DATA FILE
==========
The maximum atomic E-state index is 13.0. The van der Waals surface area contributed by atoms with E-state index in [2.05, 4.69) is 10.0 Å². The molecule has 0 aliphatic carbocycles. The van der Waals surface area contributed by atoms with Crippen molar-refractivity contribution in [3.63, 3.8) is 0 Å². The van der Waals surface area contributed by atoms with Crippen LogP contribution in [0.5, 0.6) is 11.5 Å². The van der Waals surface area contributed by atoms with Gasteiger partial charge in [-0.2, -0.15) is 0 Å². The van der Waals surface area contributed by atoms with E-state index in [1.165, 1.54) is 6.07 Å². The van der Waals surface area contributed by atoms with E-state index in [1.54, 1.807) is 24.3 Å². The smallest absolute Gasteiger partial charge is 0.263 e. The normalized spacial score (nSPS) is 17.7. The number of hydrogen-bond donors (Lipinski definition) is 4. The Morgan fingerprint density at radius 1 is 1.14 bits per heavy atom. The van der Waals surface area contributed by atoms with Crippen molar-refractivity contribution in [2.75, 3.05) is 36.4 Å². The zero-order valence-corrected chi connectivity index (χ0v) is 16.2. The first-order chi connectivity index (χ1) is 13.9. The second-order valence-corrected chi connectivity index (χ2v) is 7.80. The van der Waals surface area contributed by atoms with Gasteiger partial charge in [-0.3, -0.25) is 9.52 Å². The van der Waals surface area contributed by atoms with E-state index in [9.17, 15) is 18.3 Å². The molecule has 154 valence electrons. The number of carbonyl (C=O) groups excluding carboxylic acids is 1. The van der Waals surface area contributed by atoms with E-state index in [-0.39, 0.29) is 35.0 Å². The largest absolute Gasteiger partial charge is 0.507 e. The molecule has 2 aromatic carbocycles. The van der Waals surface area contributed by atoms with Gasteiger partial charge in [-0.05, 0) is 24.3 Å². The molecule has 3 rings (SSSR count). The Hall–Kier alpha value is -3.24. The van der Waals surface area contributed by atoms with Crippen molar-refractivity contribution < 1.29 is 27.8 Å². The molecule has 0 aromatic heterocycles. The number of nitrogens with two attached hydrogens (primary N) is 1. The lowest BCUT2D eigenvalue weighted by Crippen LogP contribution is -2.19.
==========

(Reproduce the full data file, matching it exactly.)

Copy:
The maximum atomic E-state index is 13.0. The van der Waals surface area contributed by atoms with E-state index in [2.05, 4.69) is 10.0 Å². The molecule has 0 aliphatic carbocycles. The van der Waals surface area contributed by atoms with Crippen molar-refractivity contribution in [3.63, 3.8) is 0 Å². The van der Waals surface area contributed by atoms with Crippen LogP contribution in [0.5, 0.6) is 11.5 Å². The van der Waals surface area contributed by atoms with Gasteiger partial charge in [-0.2, -0.15) is 0 Å². The van der Waals surface area contributed by atoms with E-state index in [1.165, 1.54) is 6.07 Å². The van der Waals surface area contributed by atoms with E-state index in [1.54, 1.807) is 24.3 Å². The smallest absolute Gasteiger partial charge is 0.263 e. The normalized spacial score (nSPS) is 17.7. The number of hydrogen-bond donors (Lipinski definition) is 4. The Morgan fingerprint density at radius 1 is 1.14 bits per heavy atom. The van der Waals surface area contributed by atoms with Crippen molar-refractivity contribution in [2.75, 3.05) is 36.4 Å². The zero-order valence-corrected chi connectivity index (χ0v) is 16.2. The first-order chi connectivity index (χ1) is 13.9. The second-order valence-corrected chi connectivity index (χ2v) is 7.80. The van der Waals surface area contributed by atoms with Gasteiger partial charge in [-0.3, -0.25) is 9.52 Å². The van der Waals surface area contributed by atoms with E-state index in [9.17, 15) is 18.3 Å². The molecule has 154 valence electrons. The number of carbonyl (C=O) groups excluding carboxylic acids is 1. The van der Waals surface area contributed by atoms with E-state index in [-0.39, 0.29) is 35.0 Å². The largest absolute Gasteiger partial charge is 0.507 e. The molecule has 2 aromatic carbocycles. The van der Waals surface area contributed by atoms with Gasteiger partial charge in [-0.05, 0) is 24.3 Å². The molecule has 3 rings (SSSR count). The Hall–Kier alpha value is -3.24. The van der Waals surface area contributed by atoms with Crippen molar-refractivity contribution < 1.29 is 27.8 Å². The molecule has 0 aromatic heterocycles. The number of nitrogens with two attached hydrogens (primary N) is 1. The lowest BCUT2D eigenvalue weighted by Crippen LogP contribution is -2.19.